The two UMashesha volunteers Thomas Ranamane and Elizabeth Botopela were essential to communicate with children using all South Africa's languages well and because both Thomas and Elizabeth have St John Ambulance Level 3 First Aid skills.

Geoff Brown (21) and Tyrone Woods (24) were both students with Triple A School of Advertising in Johannesburg.

Geoff has experience in marketing and business economics but his favourite pastime is sport - from action netball and action soccer (for action - read "indoor with nets all around") to rugby, gym, golf and of course, cycling.

Tyrone is described by team mates as "loving the limelight, very caring with a soft side" who enjoys rugby and soccer. He says: "I'm very sports-orientated, not one to sit behind a desk at all. I give full of my heart."

The students met Children of Fire founder Bronwen Jones at a presentation three months ago. Meagan said: "When we heard the briefing, we were shocked. We wanted to do something more than just a theoretical project."

Geoff said: "We hadn't been exposed to such injuries before. I couldn't believe that people are so insensitive."

Lisa added: "Tyrone came up with the idea of the cycle ride. If we had never heard of this huge problem before, we knew we had to take the issue of burns countrywide, so that's what we'll do."

The students say: "Even if all our effort just saves one squatter camp from catching light, or gets one family to check their electricty is truly safe, the effort would be worthwhile.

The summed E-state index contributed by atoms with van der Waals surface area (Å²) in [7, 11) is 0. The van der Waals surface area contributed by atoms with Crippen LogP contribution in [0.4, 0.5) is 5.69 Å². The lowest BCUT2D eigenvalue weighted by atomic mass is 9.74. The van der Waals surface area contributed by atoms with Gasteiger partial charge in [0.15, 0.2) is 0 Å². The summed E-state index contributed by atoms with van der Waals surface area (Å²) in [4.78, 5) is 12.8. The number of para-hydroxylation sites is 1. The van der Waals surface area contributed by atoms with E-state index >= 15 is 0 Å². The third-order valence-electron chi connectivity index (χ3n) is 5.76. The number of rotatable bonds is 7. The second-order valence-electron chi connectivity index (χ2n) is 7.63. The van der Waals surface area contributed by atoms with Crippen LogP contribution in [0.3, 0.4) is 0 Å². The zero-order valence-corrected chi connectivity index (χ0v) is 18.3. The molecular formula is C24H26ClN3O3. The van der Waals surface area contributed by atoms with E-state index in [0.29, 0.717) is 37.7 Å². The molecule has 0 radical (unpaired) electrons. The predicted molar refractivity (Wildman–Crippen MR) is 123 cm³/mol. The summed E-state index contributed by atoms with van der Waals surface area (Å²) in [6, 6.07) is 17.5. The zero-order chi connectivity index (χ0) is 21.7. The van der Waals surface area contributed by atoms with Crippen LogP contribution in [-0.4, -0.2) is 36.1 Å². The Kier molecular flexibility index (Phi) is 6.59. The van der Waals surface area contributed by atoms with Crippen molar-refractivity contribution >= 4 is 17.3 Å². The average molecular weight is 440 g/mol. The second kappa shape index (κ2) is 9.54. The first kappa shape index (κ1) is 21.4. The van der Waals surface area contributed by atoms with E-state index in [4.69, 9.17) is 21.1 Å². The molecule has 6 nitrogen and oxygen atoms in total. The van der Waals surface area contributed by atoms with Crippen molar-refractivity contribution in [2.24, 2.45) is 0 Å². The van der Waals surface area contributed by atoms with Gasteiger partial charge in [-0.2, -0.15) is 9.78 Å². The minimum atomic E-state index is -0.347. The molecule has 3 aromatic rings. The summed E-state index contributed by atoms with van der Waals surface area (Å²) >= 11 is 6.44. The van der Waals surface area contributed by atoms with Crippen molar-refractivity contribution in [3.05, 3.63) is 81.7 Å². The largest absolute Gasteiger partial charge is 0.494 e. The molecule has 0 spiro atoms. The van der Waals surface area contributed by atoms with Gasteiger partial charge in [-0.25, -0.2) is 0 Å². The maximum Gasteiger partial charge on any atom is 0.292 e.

"We have met some of the injured children and know how very cruel people are to them sometimes. It is time for people to wake-up and prevent burns of all kinds."

Michele Venter-Davies, faculty head at the advertising school known as Triple A, said: "Every year the AAA attempts to take on at least one pro bono (free) campaign, but it is seldom that we see students actually implement projects. Campaigns usually stop with the creative execution of marketing plans developed for clients. The client would then be free to decide whether to use any of the students' work or not.

"In this instance, the students were visibly shaken during a briefing session by the charity Children of Fire. Few of them had any knowledge of the extent to which burn victims exist in this country - and precious little about the physical and financial horrors faced by the victims and their communities. The enormity of the education and resources needed hit home, and one group of students immediately came up with an action plan - beyond theory - into reality.

"Often, we develop campaigns and walk away. Meagan, Lisa, Geoff and Tyrone went a step further and committed themselves to doing something more - to actually raising funds for Children of Fire. We are proud of them and urge South Africans to support them - they are taking the burn so that others won't have to."

The overnight stops on the journey were: Sat 23rd November: Vivo, Sun 24th: Polokwane, Mon 25th: Naboomspruiit, Tues 26th: Warmbaths, Weds 27th: Pretoria, Thurs 28th: Johannesburg, Fri 29th: rest day, Sat 30th: Vereeniging, Sun Dec 1st: Kroonstad, Mon 2nd: Winberg, Tues 3rd: Bloemfontein, Weds 4th rest Thurs 5th Smithfield Fri 6th Aliwal North Sat 7th Jamestown Sun 8th Queenstown Mon 9th Stutterheim Tues 10th East London Weds 11th rest Thurs 12th: Port Alfred, Fri 13th: Port Elizabeth, Sat 14th: Clarkson, Sun15th: Plettenberg Bay, Mon 16th: George, Tues 17th: rest, Weds 18th: Riversdale, Thurs 19th: Riversonderend, Fri 20th: Betty's Bay, Sat 21st: Somerset West, Sun 22nd: Cape Town.